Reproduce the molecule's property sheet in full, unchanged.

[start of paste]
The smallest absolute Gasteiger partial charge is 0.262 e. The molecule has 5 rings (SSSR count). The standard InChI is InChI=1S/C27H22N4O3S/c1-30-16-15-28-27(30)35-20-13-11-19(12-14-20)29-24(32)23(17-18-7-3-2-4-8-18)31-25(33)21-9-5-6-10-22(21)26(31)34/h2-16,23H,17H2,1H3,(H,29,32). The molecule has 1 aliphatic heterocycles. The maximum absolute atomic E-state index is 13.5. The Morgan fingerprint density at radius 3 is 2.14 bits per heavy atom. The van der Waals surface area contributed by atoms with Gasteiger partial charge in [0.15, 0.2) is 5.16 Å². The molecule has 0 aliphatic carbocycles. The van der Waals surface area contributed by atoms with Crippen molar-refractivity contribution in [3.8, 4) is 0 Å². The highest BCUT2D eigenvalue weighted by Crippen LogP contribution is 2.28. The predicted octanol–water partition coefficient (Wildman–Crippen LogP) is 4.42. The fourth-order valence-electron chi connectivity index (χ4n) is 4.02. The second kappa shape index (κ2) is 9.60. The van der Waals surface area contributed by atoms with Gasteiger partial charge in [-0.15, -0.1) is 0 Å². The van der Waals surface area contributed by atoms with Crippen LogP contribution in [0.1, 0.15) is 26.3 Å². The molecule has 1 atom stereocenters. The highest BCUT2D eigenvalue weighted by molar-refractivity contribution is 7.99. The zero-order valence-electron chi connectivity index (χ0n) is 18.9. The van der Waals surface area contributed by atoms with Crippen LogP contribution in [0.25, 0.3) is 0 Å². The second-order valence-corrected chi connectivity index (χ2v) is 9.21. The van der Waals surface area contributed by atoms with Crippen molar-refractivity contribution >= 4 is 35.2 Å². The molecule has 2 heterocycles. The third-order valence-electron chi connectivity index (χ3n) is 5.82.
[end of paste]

The smallest absolute Gasteiger partial charge is 0.262 e. The molecule has 5 rings (SSSR count). The standard InChI is InChI=1S/C27H22N4O3S/c1-30-16-15-28-27(30)35-20-13-11-19(12-14-20)29-24(32)23(17-18-7-3-2-4-8-18)31-25(33)21-9-5-6-10-22(21)26(31)34/h2-16,23H,17H2,1H3,(H,29,32). The molecule has 1 aliphatic heterocycles. The maximum absolute atomic E-state index is 13.5. The Morgan fingerprint density at radius 3 is 2.14 bits per heavy atom. The van der Waals surface area contributed by atoms with Gasteiger partial charge in [0.15, 0.2) is 5.16 Å². The molecule has 0 aliphatic carbocycles. The van der Waals surface area contributed by atoms with Crippen molar-refractivity contribution in [3.8, 4) is 0 Å². The highest BCUT2D eigenvalue weighted by Crippen LogP contribution is 2.28. The predicted octanol–water partition coefficient (Wildman–Crippen LogP) is 4.42. The fourth-order valence-electron chi connectivity index (χ4n) is 4.02. The second kappa shape index (κ2) is 9.60. The van der Waals surface area contributed by atoms with Gasteiger partial charge in [-0.15, -0.1) is 0 Å². The van der Waals surface area contributed by atoms with Crippen LogP contribution in [0.1, 0.15) is 26.3 Å². The molecule has 1 atom stereocenters. The highest BCUT2D eigenvalue weighted by molar-refractivity contribution is 7.99. The zero-order valence-electron chi connectivity index (χ0n) is 18.9. The van der Waals surface area contributed by atoms with Crippen LogP contribution in [0.25, 0.3) is 0 Å². The second-order valence-corrected chi connectivity index (χ2v) is 9.21. The van der Waals surface area contributed by atoms with Crippen molar-refractivity contribution >= 4 is 35.2 Å². The molecule has 2 heterocycles. The third-order valence-electron chi connectivity index (χ3n) is 5.82.